Two years after Proud Boys terrorist designation, over 300 right-wing groups identified in Canada

By CityNews Staff

As the trial for members of the group, the Proud Boys, charged in connection with the Jan. 6 attack on the U.S. Capitol continues, new research shows the number of right-wing groups has increased threefold in Canada since 2015.

It comes nearly two years after the Proud Boys was named a terrorist entity in Canada.

David Hoffman, associate professor of sociology at the University of New Brunswick, tells CityNews he’ll be watching the trial closely.

“The far-right climate here in Canada is very much tied to the American context and the results of what happens with the American judicial system, with the Proud Boys, is likely going to have ramifications here in Canada. What those ramifications are, I’m not sure, but myself and my colleagues always keep an ear out to this type of chatter.”

Prosecutors have alleged that members of the Proud Boys carried out a coordinated attack on the Capitol in a desperate attempt to keep Trump in power.

It is expected to be one of the most consequential cases to emerge from the U.S. Justice Department’s sprawling Jan. 6 investigation.

The Proud Boys was started in the U.S. by co-founder of Vice News and Canadian Gavin McInnis in 2016. The group gained even more notoriety following the “Unite the Right” riot in Charlottesville, Va., in 2017.

“They are a dimension of alt-right agitators who embrace toxic masculinity, white supremacist, and far right extremists’ views,” explained Hoffman.

The group became known in Canada after a number of self-identified Proud Boys, who were also members of the Royal Canadian Navy, disrupted an Indigenous Protest in Halifax in 2017.

“The Canadian connection is fairly amorphous and loose in the sense that they’re ideologically inspired by the Proud Boys, they like to think they’re connected … Like many far-right movements, they liked what they heard in the United States or began to mimic what they saw in the United States,” said Hoffman.

Hoffman has been studying the actions of far-right groups in Canada for the last three years as a part of a project for Public Safety Canada.

Since the Proud Boy’s terrorist designation in 2021, Hoffman said they technically don’t exist on paper in Canada, having officially dissolved in May of the same year. The designation made it illegal to support a terrorist group materially or financially and gives the government power to freeze and seize assets.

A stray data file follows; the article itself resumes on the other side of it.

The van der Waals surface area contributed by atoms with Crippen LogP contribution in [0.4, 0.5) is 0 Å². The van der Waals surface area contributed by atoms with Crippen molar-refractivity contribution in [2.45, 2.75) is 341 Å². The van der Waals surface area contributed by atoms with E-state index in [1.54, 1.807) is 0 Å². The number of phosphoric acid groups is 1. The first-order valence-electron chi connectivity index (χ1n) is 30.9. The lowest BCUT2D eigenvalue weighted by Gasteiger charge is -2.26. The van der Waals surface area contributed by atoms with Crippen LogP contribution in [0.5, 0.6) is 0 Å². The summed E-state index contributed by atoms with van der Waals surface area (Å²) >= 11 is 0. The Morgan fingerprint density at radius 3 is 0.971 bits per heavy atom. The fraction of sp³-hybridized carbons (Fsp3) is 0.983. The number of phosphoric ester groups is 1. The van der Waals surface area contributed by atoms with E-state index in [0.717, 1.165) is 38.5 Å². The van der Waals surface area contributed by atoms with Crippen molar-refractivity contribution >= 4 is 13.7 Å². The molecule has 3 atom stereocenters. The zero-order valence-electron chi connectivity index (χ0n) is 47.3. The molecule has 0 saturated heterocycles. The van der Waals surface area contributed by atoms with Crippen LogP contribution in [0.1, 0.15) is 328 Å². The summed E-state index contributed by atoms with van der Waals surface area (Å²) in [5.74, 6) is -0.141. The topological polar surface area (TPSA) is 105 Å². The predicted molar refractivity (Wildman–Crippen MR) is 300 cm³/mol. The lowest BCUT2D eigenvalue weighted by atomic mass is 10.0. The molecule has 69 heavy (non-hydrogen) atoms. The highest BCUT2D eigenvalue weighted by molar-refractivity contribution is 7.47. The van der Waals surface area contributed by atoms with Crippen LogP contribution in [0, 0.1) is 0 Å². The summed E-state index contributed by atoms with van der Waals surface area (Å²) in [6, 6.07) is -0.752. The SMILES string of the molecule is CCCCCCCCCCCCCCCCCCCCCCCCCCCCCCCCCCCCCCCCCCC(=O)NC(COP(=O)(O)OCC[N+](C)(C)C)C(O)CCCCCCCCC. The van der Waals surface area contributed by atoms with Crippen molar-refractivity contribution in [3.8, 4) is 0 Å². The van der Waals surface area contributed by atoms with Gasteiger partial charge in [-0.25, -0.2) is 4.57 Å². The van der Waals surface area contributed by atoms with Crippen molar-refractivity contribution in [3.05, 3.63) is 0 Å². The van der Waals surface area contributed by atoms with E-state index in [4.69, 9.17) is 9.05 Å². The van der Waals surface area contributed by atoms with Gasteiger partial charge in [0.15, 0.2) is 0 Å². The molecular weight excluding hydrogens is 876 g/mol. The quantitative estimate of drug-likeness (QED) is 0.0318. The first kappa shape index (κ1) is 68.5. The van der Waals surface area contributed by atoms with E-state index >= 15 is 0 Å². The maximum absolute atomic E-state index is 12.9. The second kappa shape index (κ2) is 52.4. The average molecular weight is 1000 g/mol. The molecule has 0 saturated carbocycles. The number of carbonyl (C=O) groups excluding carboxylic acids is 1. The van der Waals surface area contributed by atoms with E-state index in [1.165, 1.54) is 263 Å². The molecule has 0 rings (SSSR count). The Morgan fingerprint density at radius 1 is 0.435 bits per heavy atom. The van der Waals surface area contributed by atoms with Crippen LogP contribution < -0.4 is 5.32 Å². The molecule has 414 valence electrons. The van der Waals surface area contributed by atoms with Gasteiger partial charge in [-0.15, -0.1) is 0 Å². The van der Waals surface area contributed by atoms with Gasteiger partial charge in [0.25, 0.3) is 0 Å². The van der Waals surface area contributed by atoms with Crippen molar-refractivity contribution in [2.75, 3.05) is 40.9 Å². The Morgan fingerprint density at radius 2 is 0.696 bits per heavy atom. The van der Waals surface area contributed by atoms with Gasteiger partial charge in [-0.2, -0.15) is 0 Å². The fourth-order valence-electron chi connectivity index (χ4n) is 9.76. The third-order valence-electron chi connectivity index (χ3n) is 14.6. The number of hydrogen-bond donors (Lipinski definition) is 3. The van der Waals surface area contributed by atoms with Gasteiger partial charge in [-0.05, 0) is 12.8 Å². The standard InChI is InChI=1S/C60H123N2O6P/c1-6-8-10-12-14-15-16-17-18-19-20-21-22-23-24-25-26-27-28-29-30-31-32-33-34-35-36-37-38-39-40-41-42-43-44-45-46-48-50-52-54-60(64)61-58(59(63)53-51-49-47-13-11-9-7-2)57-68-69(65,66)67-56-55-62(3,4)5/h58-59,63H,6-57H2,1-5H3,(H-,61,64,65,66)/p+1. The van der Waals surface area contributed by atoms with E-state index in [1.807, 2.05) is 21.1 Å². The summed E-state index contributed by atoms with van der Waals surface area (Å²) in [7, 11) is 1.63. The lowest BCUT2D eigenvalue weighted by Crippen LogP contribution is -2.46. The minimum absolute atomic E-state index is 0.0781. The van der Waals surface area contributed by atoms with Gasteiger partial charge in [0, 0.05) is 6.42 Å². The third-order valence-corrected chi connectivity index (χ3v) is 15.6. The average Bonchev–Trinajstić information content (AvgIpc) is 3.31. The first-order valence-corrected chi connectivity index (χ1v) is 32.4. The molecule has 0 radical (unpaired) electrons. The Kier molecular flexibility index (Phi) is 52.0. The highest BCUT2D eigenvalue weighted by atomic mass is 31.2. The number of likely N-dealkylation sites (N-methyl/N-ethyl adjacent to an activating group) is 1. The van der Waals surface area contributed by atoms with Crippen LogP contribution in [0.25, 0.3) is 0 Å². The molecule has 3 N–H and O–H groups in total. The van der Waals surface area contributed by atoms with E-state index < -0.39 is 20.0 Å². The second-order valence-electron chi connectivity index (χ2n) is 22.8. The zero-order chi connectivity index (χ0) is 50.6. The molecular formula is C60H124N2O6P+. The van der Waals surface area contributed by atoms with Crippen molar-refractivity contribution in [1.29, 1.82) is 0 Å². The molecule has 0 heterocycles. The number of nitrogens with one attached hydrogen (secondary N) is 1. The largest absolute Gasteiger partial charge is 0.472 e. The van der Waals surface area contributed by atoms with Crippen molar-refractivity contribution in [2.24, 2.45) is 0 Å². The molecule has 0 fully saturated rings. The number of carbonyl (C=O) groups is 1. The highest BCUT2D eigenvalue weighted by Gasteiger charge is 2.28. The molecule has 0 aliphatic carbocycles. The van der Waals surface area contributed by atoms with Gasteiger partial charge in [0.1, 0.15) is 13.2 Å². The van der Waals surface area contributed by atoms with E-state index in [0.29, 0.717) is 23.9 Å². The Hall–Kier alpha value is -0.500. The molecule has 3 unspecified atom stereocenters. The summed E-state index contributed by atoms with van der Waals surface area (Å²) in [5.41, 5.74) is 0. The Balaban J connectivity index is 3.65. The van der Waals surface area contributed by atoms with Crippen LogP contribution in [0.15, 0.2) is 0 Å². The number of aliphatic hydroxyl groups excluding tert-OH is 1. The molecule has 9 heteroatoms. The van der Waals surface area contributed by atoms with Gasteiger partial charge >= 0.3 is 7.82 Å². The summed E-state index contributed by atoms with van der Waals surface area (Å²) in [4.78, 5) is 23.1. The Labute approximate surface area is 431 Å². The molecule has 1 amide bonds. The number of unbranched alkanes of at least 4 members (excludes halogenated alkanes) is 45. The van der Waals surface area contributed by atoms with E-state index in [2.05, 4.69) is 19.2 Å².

“What essentially means is it hobbles their ability to raise funds and their ability to connect with others that may believe the same thing as they do,” Hoffman explained.

He said those who were “hard-core members” of the group have splintered off and joined some of the smaller alt-right groups.

According to Hoffman’s findings, the number of right-wing groups in Canada have increased from between 80 and 100 groups in 2015 to 313 unique terrorist groups in 2021.

They also identified roughly 700 incidents over that five-year period associated with right-wing extremist activities, including a threefold increase between 2016 and 2017 alone.

“What we’re seeing here in Canada is a function of what’s happening globally with a remarkable increase in a right-wing extremist energy in organization and overall activity. And again, in Canada, we’re just not immune to it. It’s quite alarming,” added Hoffman.

While not all 300 groups would meet the same “terrorism threshold” as the Proud Boys, according to Hoffman, these are groups that have a “highly committed adherence to right wing ideologies, who espouse white supremacist, ethnonationalist, racist, and xenophobic points of view that are counter to Canadian values.”

The terrorism threshold, according to Hoffman, is the difference between individuals and groups who are truly a threat to Canadian society and to public safety from those people who “talk the talk and don’t walk the walk.”

“That doesn’t mean they aren’t dangerous in this because they still are, think of it as kind of the petri dish from which violent extremism emerges,” added Hoffman. “So, they’re dangerous in the sense that they are incubators for this type of violence.”

The million-dollar question, Hoffman said, is still how these groups are continuing to gain momentum.

“The way the winds are going in terms of academic consensus is that the climate has become more permissive, particularly post-2016, but this has been a slow creep over decades …. these types of fringe voices have become more mainstream.”

Hearing former President Donald Trump referring to white supremacists in the aftermath of the Charlottesville incident as “good people,” sent an “absolute wave of far-right energy,” through Canada, according to Hoffman.

“When you have the leader of the free world saying, to white supremacists ‘I’m on your side’ or that’s how they interpreted, it makes people feel less inhibited about sharing their reprehensible points of view.”

Hoffman’s research is expected to be submitted to Public Safety Canada soon at which point it will be made public.

If the accused are convicted in the U.S. trial, the Proud Boys members will be looking at significant time behind bars. A seditious conspiracy charge alone comes with a sentence of up to 20 years in prison.

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